Qilou Old Streets.
Image credit: @nssmxnn via Instagram

Sanya, located 1 hour away by bullet train, is filled with attractions like theme parks and loads of beach clubs that rival Bali’s beach clubs. Make the most out of your visit by staying at least a night at the quaint Tianya Town, where you can find waterfront cafes and hotels under $100/night.

 

For more itinerary ideas, read our full guide to exploring Haikou.

Getting there from Singapore: Take a 3-hour and 40-minute direct flight via Jetstar (from $251) or Scoot (from $209).


4. Chengdu


Giant pandas & stunning parks for nature lovers



Image credit: @aliciadrnd via Instagram 

Kai Kai, Jia Jia, and LeLe have stolen our hearts. Now imagine a zoo filled with loads of fluffy pandas. The Chengdu Research Base of Giant Panda Breeding is one of the must-visits in this up and coming city. You could spend a whole day in this massive park housing baby pandas, giant pandas, and red pandas.


Cordoba Cafe.
Image credit: Xingxingpaofan via SoHu

Cuddly “Oreos” aside, the capital of Sichuan has loads to offer. Perfect for fans of the cafe scene in Bangkok and Seoul, Chengdu is chock full of aesthetic themed cafes and tea houses like % Arabica which has a traditional theme, and garden cafes like Cordoba. But that’s not even the best part.


Image credit: @ximu408 via Instagram

If you have time to spare, the city is a great base to take a day trip to one of the most beautiful national parks in China. Jiujaigou is essentially the Swiss Alps of the east, with breathtaking views of snowy mountain peaks and crystal clear turquoise waters. You can get there via a 2.5-hour bus and train ride from the city, or by booking a guided tour with transport included.

Book a 3-day tour to Jiuzhaigou Valley.

Getting there from Singapore: Take a 4-hour and 45-minute direct flight via Air China (from $400), Singapore Airlines (from $535), or Sichuan Airlines (from $451).


5. Changsha


Dramatic landscapes that inspired the Avatar movie



Image credit: @bowl_marry via Instagram 

The biggest reason why anyone flies into Changsha, Hunan, is Zhangjiajie National Forest Park. It’s one of China’s most iconic national parks, and is quickly gaining in popularity amongst foreigners for good reason. Zhangjiajie is home to the “Avatar mountains”.


Avatar like the movie with blue people? Yes.
Image credit: @bigyelo via Instagram


Image credit: @oddlyterrifying via Reddit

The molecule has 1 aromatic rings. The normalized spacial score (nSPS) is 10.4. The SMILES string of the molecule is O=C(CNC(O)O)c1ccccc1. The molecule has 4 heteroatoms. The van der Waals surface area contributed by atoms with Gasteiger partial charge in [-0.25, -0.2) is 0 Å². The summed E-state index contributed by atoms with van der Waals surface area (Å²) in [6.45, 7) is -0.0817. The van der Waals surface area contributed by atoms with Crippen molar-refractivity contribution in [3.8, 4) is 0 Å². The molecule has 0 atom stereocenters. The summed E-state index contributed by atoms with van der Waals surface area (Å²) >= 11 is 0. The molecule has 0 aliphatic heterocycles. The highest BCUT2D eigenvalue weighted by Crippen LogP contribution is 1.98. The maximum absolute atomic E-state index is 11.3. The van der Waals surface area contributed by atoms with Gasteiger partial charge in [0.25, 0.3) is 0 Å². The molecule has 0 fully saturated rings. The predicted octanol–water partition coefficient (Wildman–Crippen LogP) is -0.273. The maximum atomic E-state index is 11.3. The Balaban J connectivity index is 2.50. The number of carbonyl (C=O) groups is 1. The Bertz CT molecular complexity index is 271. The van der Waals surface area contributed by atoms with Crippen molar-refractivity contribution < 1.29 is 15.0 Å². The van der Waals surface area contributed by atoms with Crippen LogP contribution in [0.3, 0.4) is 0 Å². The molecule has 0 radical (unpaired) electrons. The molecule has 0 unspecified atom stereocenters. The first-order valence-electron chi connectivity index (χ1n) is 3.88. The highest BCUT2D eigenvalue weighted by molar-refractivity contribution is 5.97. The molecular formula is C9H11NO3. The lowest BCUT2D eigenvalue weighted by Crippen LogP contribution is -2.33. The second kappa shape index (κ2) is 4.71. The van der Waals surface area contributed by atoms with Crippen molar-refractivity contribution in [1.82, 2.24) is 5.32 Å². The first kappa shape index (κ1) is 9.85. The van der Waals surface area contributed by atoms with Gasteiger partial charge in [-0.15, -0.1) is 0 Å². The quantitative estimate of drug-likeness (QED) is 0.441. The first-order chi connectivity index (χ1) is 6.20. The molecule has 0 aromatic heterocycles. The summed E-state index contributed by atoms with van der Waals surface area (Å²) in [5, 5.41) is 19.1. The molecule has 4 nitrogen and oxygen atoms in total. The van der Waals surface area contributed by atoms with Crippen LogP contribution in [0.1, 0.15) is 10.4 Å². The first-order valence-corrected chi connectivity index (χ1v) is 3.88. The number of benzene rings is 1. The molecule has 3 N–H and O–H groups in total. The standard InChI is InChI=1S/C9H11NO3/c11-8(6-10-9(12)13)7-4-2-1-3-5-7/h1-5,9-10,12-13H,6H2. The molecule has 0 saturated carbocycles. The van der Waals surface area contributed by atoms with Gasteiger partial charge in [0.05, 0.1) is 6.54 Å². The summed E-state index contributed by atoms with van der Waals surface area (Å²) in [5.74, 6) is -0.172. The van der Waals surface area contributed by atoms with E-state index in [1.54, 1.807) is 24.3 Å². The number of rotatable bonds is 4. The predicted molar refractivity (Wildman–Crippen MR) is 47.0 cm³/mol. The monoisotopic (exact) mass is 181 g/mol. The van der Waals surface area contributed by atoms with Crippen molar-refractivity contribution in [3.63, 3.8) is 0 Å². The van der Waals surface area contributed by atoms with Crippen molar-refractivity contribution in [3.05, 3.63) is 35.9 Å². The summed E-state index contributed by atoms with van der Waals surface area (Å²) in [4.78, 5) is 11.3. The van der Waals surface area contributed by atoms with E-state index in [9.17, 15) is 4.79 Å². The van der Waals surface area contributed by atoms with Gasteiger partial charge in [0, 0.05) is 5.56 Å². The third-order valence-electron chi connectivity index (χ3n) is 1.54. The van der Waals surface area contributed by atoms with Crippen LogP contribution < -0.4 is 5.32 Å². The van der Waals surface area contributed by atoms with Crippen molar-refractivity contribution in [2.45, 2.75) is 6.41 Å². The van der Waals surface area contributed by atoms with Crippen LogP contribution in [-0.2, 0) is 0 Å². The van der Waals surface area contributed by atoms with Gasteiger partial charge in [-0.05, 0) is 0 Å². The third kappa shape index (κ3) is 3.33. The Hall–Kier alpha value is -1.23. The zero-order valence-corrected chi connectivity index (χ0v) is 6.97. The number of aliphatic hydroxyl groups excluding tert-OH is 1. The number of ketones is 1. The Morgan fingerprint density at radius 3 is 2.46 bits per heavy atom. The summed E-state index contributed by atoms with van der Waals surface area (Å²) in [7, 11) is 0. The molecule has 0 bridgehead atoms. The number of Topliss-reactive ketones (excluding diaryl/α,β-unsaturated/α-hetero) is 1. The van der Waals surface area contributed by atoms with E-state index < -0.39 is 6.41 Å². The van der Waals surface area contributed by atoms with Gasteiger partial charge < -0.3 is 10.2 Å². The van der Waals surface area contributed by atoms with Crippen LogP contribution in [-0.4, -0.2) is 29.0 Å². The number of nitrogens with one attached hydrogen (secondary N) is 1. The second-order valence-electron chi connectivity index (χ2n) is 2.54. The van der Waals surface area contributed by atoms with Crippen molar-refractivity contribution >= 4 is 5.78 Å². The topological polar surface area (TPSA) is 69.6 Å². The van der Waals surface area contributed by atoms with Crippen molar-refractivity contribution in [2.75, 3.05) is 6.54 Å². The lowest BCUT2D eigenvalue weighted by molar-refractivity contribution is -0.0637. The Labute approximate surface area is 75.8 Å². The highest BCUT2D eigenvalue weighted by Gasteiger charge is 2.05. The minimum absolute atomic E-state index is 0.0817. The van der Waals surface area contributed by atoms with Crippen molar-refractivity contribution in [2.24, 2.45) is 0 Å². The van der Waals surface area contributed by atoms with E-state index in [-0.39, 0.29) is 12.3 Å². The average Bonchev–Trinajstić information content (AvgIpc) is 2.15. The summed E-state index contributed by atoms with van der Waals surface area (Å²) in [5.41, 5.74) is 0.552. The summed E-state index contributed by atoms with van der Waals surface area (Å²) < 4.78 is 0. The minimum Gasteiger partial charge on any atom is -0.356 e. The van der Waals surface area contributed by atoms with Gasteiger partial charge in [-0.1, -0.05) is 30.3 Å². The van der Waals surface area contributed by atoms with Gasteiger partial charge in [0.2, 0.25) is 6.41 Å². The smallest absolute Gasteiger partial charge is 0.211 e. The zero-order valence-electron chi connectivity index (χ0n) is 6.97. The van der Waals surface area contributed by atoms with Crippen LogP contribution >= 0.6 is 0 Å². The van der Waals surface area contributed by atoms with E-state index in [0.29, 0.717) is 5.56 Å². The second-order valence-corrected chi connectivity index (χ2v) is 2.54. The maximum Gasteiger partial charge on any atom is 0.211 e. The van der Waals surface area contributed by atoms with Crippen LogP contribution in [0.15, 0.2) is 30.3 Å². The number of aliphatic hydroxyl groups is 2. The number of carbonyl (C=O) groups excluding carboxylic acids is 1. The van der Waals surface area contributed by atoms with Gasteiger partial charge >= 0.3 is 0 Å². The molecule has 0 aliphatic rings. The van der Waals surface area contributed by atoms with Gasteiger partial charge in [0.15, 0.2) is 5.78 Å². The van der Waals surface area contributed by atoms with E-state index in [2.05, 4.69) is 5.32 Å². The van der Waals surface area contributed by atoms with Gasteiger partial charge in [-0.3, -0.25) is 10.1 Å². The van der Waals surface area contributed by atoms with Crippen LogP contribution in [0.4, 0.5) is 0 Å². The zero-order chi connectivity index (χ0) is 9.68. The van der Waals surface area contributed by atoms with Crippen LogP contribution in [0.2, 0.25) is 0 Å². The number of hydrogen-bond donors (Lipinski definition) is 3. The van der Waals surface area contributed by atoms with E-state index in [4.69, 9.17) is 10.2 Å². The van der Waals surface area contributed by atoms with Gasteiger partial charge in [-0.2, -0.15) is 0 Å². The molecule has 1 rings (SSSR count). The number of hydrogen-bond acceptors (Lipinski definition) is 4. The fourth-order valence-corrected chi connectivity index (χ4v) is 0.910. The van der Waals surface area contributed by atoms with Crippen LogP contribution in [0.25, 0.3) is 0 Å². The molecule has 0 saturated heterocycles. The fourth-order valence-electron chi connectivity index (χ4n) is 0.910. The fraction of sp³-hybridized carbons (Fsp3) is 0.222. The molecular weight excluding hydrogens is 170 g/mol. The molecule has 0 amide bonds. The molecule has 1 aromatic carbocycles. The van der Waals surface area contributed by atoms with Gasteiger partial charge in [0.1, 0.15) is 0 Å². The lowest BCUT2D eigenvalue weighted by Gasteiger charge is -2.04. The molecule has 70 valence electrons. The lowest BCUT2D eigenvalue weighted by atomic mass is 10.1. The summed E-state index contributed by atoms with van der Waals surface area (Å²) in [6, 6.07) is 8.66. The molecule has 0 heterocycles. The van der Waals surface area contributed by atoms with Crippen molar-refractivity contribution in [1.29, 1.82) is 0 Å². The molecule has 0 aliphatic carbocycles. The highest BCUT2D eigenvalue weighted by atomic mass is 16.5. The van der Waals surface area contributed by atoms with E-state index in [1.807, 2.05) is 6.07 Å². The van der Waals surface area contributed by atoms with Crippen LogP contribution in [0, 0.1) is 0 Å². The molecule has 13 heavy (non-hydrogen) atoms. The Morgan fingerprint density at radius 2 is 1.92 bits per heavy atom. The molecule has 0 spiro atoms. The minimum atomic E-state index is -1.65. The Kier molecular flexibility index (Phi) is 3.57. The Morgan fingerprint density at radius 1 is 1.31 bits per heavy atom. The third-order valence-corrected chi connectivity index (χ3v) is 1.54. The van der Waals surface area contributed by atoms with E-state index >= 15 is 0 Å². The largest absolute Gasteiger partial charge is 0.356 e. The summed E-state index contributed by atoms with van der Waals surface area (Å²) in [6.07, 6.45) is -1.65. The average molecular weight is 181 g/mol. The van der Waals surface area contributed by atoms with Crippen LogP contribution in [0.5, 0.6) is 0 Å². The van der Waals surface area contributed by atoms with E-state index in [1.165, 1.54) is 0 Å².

Despite being 320km from the city, Zhangjiajie is easily accessible via trains, buses or a 4-hour drive. It’s recommended that you stay near or in the national park as a 1-day visit isn’t going to be enough to cover everything there is. We’re talking about a “grand canyon”, a glass bridge that’s not for the faint of heart, and a zipline.


Image credit: @dudu898 via Instagram 

You’ll be remiss if you skip the ancient waterfall town of Furong, also in Hunan province, with nature and traditional homes melded into one picturesque scene. Phoenix Ancient Town is also in the area with centuries-old wooden houses that look like a scene out of a beautiful period drama. We could go on and on about this destination but the article cannot be 100 pages long.

Getting there from Singapore: Take a 4-hour and 45-minute direct flight via Scoot (from $759), China Eastern Airlines (from $759), or Singapore Airlines (from $914).


6. Kunming


Looks like Europe


Fly into the province of Yunnan via Kunming and you’re in for a road trip to remember. Kunming has affordable budget flights from Singapore priced around $400 – return. Visit in spring – from March to May – for a vibrant bloom of jacaranda flowers that bring to mind Tuscany’s wisteria. They’re known to bloom all around Kunming city, but are most beautiful at the following locations:

  • Panlong River Bank
  • Dianchi Convention and Exhibition Center
  • Chuncheng Road


Luxury Lake View Double Room With A Private Swimming Pool.
Image credit: Trip.com

Santorini, sorry Dali is a 4-hour coach or 2-hour high-speed train ride away and is a dupe of the iconic Greek island. Sound on the Clouds Santorini (from $235/night) looks like a bougie hotel in Oia, but without the thousand-dollar price tag. You can even book a room with a private swimming pool ($793/night) if you’re there for your honeymoon.

Sound on the Clouds Hotel Santorini, Dali
Address
C2a-03-03 Ideal State Town, 大理市大理白族自治州云南省 China, 671006
Opening Hours:
Thursday Open 24 Hours Show More Timings
Contact Information


Also, visit Flying Lotus Island that looks like Türkiye.

Image credit: Ctrip